Taxpayer had two children aged 12 and 10. Taxpayer worked generally Monday to Friday from 9 a.m. to 5:30 p.m. while spouse worked similar office hours as well as some evenings and weekends, and children attended school on full-time basis finishing at about 3 p.m. daily. Taxpayer enrolled and paid for both or any one of children to be involved in different activities after school throughout year including chess programs, math tutoring classes, Chinese language classes, ski class and summer camp as well as hiring two high school students and two university bilingual students to pick them or mind them. Minister of National Revenue reassessed taxpayer, disallowing him $5,086 for child care expenses in 2016 taxation year. Taxpayer appealed. Appeal allowed. Taxpayer was entitled to deduction for child care expenses in amount of $4,621. Section 63 of Income Tax Act generally allows taxpayer to deduct child care expenses up to $5,000 for eligible child over 7 years of age and under 16 years of age and s. 63(3)(c) limits expense that can be claimed for camp. Adopting purposed test, taxpayer’s evidence was accepted that enrolling children in Chinese, chess, golf and other like classes was for purpose of enabling them to work. Hiring high school and university students clearly fell within most basic definition of child care and were deductible. All expenses claimed were allowed except that for chess tournament and Friday ski program and camp expense claim was reduced to $250. Taxpayer’s claimed expenses were to be reduced by $465.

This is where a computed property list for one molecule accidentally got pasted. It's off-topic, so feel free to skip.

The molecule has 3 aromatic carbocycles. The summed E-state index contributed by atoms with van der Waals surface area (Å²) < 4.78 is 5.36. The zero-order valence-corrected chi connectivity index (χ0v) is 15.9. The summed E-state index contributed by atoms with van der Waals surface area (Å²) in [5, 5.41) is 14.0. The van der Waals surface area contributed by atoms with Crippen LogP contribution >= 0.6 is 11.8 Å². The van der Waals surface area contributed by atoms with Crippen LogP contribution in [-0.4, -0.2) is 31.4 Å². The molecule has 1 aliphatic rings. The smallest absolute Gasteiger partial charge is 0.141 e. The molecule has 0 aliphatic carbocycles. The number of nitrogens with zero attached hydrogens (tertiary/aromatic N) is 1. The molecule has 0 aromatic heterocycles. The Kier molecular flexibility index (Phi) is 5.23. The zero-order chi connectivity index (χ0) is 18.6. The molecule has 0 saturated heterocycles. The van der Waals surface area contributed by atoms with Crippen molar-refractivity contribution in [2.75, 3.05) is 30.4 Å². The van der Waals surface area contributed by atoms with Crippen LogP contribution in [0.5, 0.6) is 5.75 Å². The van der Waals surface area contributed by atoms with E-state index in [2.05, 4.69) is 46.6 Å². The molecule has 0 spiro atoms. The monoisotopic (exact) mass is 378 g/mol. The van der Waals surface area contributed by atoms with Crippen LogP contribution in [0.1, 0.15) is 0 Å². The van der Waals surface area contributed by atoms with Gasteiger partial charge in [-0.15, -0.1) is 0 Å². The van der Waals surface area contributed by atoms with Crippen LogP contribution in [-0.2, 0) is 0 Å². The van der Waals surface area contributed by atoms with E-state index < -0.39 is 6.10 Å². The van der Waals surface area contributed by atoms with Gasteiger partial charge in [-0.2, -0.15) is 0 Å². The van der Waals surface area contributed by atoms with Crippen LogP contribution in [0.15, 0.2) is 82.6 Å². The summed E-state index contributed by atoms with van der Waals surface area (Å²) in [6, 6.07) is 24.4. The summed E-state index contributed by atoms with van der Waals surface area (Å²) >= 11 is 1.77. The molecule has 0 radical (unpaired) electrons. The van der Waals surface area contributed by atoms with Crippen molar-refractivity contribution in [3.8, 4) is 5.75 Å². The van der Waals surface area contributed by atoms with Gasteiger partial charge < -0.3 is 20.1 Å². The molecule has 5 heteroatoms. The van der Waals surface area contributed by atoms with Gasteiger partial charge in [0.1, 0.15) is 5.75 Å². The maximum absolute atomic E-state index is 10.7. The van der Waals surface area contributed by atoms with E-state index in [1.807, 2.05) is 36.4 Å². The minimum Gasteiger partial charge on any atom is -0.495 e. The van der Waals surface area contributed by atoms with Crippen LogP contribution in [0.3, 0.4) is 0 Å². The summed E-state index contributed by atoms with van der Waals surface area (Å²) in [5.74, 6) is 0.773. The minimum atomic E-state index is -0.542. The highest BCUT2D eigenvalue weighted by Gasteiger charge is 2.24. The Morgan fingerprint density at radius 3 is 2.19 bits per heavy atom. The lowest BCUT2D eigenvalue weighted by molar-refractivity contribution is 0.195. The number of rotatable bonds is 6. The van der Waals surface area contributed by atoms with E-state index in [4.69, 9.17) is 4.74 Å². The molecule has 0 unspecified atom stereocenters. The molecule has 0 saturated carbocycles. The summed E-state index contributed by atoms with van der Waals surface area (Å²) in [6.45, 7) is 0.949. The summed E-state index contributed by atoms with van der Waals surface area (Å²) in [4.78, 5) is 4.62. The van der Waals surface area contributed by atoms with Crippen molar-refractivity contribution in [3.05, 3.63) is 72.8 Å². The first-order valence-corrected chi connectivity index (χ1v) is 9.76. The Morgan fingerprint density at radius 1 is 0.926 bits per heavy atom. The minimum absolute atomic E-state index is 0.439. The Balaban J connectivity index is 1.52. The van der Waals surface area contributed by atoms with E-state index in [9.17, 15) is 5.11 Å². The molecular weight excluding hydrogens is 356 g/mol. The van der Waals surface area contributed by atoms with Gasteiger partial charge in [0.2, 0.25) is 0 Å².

Kwan v. The Queen (2018), 2018 CarswellNat 5170, 2018 TCC 184, F.J. Pizzitelli J. (T.C.C. [Informal Procedure]).